The August 7, 2009 decision of the Supreme Court of Canada in
the Kerry decision relating to pension plans essentially
findings of the Ontario Court of Appeal from 2007. The
highlights are as follows:
Provided that (i) there is a single, ongoing pension plan with
both a defined benefit (DB) and a defined contribution (DC)
feature, (ii) the members of both parts are beneficiaries of the
pension trust fund, and (iii) the employer may lawfully take
contributions holidays in respect of the DB feature, then it is not
unlawful under the Pension Benefits Act (Ontario) or the
common law to also apply the surplus in the trust fund to take
employer contribution holidays in respect of the DC members of the
Vis-à-vis payment of pension plan expenses, unless an
employer has clearly committed to paying a plan expense, it is not
obliged to pay plan expenses and it is not unlawful to charge
reasonable and bona fide plan expenses to the pension
trust fund (in this case Kerry (Canada) Inc. had committed to
paying trust expenses and had continued to do so, but the expenses
in dispute related to plan expenses such as actuarial, legal,
accounting etc. in the administration of the plan). The court also
ruled that, unlike the Ontario Court of Appeal, it saw no
differences between expenses paid to third-party service providers
and payment for in-house administration provided by the employer,
provided that in each case the expense was reasonable and bona
The amendment of a pension plan to allow the employer to charge
pension plan expenses to the trust fund is not prohibited merely
because the trust agreement or pension plan (or both) contains an
"exclusive benefit" clause. However, expenses incurred to
review the plan terms in support of a decision to add a DC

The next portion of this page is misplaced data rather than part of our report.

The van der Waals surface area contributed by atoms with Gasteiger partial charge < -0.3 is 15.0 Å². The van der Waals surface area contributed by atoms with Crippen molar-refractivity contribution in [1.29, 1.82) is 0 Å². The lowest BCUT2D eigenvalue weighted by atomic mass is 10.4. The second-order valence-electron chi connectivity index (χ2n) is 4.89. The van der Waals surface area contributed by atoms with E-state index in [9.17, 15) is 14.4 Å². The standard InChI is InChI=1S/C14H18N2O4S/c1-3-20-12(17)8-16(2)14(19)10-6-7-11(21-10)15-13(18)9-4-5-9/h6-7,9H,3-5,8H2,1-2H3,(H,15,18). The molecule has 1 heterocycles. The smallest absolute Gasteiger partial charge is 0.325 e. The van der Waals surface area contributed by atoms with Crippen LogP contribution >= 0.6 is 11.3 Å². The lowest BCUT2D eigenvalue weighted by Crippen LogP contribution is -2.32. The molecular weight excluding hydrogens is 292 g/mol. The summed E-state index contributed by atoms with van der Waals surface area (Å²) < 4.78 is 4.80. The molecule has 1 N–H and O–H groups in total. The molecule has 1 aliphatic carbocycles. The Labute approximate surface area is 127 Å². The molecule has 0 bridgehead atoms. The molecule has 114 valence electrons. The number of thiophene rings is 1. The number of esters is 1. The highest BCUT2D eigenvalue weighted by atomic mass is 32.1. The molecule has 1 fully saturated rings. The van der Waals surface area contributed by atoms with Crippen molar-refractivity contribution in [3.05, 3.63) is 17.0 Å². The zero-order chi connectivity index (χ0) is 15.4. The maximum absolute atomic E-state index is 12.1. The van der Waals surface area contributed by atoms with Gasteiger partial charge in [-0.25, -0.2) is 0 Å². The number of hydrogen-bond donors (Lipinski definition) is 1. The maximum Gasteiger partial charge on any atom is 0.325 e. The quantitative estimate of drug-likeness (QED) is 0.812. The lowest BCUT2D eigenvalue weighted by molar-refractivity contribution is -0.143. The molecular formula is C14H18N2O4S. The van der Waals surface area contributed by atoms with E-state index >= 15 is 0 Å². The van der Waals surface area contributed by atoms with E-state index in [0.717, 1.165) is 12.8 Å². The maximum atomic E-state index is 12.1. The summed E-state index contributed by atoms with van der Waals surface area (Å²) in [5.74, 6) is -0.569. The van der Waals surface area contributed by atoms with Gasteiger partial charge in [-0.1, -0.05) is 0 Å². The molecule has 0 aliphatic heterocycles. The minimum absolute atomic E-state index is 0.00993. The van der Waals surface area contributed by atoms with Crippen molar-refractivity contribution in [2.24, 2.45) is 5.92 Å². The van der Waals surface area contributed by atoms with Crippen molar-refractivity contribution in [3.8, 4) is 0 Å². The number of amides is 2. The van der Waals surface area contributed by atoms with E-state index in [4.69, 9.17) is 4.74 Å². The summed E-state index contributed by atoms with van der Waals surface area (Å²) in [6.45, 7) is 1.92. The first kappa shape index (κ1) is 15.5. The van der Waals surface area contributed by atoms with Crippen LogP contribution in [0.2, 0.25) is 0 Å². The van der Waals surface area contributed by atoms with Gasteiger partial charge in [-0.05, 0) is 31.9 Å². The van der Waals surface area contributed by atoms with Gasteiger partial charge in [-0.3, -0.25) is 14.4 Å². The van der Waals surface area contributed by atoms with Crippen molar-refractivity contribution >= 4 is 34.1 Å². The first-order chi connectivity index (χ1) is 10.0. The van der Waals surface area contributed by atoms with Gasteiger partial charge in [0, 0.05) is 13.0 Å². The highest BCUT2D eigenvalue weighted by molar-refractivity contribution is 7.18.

provision was for the sole benefit of the employer and should not
be charged to the pension plan.
With respect to cost awards in litigation of this type, the
court upheld the ruling that the Financial Services Tribunal has no
jurisdiction to order litigation costs payable from a pension fund
where the fund is not a party to the proceeding (as it was not
here) and that while a court has authority to order litigation
costs be paid from a pension trust fund in some cases, where the
litigation is not for the advantage of all of the beneficiaries of
the pension plan, then the matter is "adversarial" and
such costs should not be awarded from the pension trust fund.
The foregoing is necessarily an abbreviated highlight of the
decision and it must be remembered that all cases turn on their
individual facts. Also, seven Justices of the Supreme Court of
Canada heard this matter and while five of them supported the
Ontario Court of Appeal decision in concluding that the DC
contribution holidays were not unlawful, two of the justices
disagreed with that conclusion. Employers should take this decision
as a welcome "good news" story after a difficult several
months on the pension front.
This article was previously published as an
e-Alert. For a more detailed discussion of the Kerry
decision, please see our August
The content of this article is intended to provide a general
guide to the subject matter. Specialist advice should be sought
about your specific circumstances.
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Unfortunately, reasonable accommodation for employees in the workplace continues to be the source of significant litigation and even today we continue to see outrageous examples of employers behaving badly.
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